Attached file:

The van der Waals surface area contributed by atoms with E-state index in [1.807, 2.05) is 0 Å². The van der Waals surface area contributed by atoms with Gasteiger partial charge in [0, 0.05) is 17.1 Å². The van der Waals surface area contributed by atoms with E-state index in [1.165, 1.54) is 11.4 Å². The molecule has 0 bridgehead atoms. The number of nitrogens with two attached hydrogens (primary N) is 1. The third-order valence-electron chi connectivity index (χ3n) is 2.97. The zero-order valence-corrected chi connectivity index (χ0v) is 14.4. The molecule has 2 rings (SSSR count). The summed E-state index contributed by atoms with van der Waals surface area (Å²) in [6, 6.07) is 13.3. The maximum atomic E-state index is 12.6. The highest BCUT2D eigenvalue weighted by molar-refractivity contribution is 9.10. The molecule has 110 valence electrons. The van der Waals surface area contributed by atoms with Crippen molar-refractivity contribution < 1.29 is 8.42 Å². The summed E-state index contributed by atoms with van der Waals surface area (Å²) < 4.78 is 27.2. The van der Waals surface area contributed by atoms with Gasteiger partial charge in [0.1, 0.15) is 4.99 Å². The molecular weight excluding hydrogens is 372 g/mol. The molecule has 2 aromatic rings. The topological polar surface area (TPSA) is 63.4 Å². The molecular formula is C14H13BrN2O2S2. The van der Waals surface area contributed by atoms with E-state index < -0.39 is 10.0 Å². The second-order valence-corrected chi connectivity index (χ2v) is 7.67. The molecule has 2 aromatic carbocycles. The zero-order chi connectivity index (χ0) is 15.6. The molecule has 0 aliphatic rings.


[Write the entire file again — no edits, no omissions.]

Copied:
The van der Waals surface area contributed by atoms with E-state index in [1.807, 2.05) is 0 Å². The van der Waals surface area contributed by atoms with Gasteiger partial charge in [0, 0.05) is 17.1 Å². The van der Waals surface area contributed by atoms with E-state index in [1.165, 1.54) is 11.4 Å². The molecule has 0 bridgehead atoms. The number of nitrogens with two attached hydrogens (primary N) is 1. The third-order valence-electron chi connectivity index (χ3n) is 2.97. The zero-order valence-corrected chi connectivity index (χ0v) is 14.4. The molecule has 2 rings (SSSR count). The summed E-state index contributed by atoms with van der Waals surface area (Å²) in [6, 6.07) is 13.3. The maximum atomic E-state index is 12.6. The highest BCUT2D eigenvalue weighted by molar-refractivity contribution is 9.10. The molecule has 110 valence electrons. The van der Waals surface area contributed by atoms with Crippen molar-refractivity contribution < 1.29 is 8.42 Å². The summed E-state index contributed by atoms with van der Waals surface area (Å²) < 4.78 is 27.2. The van der Waals surface area contributed by atoms with Gasteiger partial charge in [0.1, 0.15) is 4.99 Å². The molecular weight excluding hydrogens is 372 g/mol. The molecule has 2 aromatic rings. The topological polar surface area (TPSA) is 63.4 Å². The molecular formula is C14H13BrN2O2S2. The van der Waals surface area contributed by atoms with E-state index < -0.39 is 10.0 Å². The second-order valence-corrected chi connectivity index (χ2v) is 7.67. The molecule has 2 aromatic carbocycles. The zero-order chi connectivity index (χ0) is 15.6. The molecule has 0 aliphatic rings.